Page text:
Caribbean Hold Em Poker

Caribbean Hold’em Poker – also known as Casino Hold’em Poker – is a game that shares some similarities with Caribbean Stud. The goal of both games is to make a better hand than the dealer, with big hands paying out a special bonus.

However, Caribbean Hold’em revolves around the extremely popular Texas Hold’em form of poker, bringing some of the excitement of the popular poker room game into the world of casino table games. The game is licensed by Games Marketing Ltd.

Practise Caribbean Hold´em Poker below

 

Guide To Caribbean Hold Em Poker

Guide To Caribbean Hold Em Poker
4.5 - 100 votes

Guide To Caribbean Hold Em Poker
4.5 - 100 votes

Rules and Hand Play

Each hand begins with the player making an ante bet. Both the player and the dealer are dealt a two-card hand, face down. The player may examine his own cards. The dealer will also deal ‘the flop’ and three community cards that both the player and the dealer can use.

At this point the player must make a decision as they may either fold or call. If the player folds, he must surrender his hand and loses the ante bet. If the player chooses to call they must make a second bet, twice the size of the ante bet.

The dealer now deals out two more community cards, which are known as the turn and the river in poker terms. After these cards are dealt the dealer then reveals his hand. Each player must make their best five-card poker hand using any combination of their cards and the community cards.

The dealer needs a pair of fours or better to qualify. If the dealer does not qualify, any player still in the hand wins their ante bet (see pay-outs below) and all call bets push.

If the dealer does qualify, then the dealer’s hand is compared to the player’s hand. If the dealer’s hand is better, then the player loses both the ante and call bets. If the player wins after the dealer qualifies then the call bet wins even money and the ante bet wins, according to the posted pay table. In the rare case of a tie, both bets push.

There are several different pay tables available for this game. However, the following is the most common, especially at online casinos. Winning ante bets typically pay-out as follows:

Pay Chart

Hand Pays
Royal Flush100 to 1
Straight Flush 20 to 1
Four of a Kind 10 to 1
Full House 3 to 1
Flush 2 to 1
Straight or Less 1 to 1

Pay-Outs

Side bets are also common in Caribbean Poker. Many tables feature a progressive side bet that works similarly to that of the Caribbean Stud Poker progressive game. In fact, the game is identical as only the player’s first five cards – their two-card hand and the flop – are considered when paying the progressive side bet.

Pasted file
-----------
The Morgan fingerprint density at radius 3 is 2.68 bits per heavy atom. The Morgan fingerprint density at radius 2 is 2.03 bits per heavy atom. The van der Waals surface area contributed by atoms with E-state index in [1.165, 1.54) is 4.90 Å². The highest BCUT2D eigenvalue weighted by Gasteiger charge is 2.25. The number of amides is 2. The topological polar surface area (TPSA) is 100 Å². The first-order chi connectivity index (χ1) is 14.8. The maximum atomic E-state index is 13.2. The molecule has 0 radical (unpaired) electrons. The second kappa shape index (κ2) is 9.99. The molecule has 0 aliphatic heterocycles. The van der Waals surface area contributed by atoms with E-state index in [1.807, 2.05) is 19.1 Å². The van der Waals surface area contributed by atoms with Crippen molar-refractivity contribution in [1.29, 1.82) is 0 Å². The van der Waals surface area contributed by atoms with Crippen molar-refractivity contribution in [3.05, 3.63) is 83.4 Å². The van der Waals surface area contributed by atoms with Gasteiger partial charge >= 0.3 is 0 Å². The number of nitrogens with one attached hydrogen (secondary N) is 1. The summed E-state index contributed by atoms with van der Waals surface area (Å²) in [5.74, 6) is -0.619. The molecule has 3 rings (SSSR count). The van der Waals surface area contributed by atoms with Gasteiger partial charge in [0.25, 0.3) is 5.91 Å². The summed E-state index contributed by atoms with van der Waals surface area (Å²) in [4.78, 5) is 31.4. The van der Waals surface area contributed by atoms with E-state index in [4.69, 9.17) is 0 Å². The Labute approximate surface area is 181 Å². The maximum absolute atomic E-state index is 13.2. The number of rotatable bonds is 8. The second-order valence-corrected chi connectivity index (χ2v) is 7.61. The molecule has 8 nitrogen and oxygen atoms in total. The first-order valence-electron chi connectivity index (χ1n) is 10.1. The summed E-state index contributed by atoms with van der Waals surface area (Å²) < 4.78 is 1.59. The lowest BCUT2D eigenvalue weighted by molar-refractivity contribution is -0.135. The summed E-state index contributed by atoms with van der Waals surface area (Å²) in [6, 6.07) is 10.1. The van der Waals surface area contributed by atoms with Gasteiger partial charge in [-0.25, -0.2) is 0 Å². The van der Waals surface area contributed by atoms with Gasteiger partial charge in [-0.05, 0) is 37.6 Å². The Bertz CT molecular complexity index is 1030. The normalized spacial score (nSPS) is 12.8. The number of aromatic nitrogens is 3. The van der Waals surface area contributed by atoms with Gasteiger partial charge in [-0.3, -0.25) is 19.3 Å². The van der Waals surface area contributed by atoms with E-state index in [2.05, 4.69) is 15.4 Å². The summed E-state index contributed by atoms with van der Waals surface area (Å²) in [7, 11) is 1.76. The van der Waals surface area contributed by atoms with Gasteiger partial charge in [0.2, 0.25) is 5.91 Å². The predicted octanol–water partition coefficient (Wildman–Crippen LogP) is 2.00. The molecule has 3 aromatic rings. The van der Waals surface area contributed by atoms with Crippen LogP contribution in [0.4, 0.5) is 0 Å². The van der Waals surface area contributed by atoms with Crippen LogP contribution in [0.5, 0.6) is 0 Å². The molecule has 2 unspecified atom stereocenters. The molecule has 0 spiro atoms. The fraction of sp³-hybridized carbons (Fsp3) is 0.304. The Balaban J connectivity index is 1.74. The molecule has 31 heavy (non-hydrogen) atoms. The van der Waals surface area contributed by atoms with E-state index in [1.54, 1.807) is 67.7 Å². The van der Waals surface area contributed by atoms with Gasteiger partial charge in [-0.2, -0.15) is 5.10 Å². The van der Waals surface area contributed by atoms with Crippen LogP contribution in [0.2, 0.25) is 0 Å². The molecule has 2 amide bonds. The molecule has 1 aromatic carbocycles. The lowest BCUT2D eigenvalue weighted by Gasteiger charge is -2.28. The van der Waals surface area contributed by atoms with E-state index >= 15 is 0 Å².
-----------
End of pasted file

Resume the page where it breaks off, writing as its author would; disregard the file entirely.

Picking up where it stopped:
Pay-outs are typically similar to the following:

Hand Pays
Royal Flush 100% of Jackpot
Straight Flush 10% of Jackpot
Four of a Kind $500
Full House $100
Flush $75

Another common side bet is the AA+ bet, in which the following pay-outs are again given, based on the strength of a player’s hand and the flop (in other words, before the turn and river are dealt):

Hand Pays
Royal Flush 100 to 1
Straight Flush 50 to 1
Four of a Kind 40 to 1
Full House 30 to 1
Flush 20 to 1
Pair of Aces or Better 7 to 1

The Quick Strategy

It is rarely correct to fold. In fact, according to analysis, a player should only fold 18 per cent of the time. This means folding only on very bad hands, like those where you hold low cards compared to the board and don’t have realistic flush or straight draws.

Using the most common pay table listed above, the house edge with optimal play is about 2.16 per cent. While it’s hard to quantify exactly what the optimal strategy is, you should be able to come very close to this figure simply by raising about the right percentage of hands.

Just like with the progressive side bet in Caribbean Stud Poker, the Caribbean Hold`em progressive jackpot is usually a bad bet for the player. However, if the jackpot gets quite large – usually somewhere over $200,000 – then the bet actually has a player advantage, and should be taken at every opportunity!

The AA+ side bet is also one you might want to avoid, as the house edge is over 6 per cent.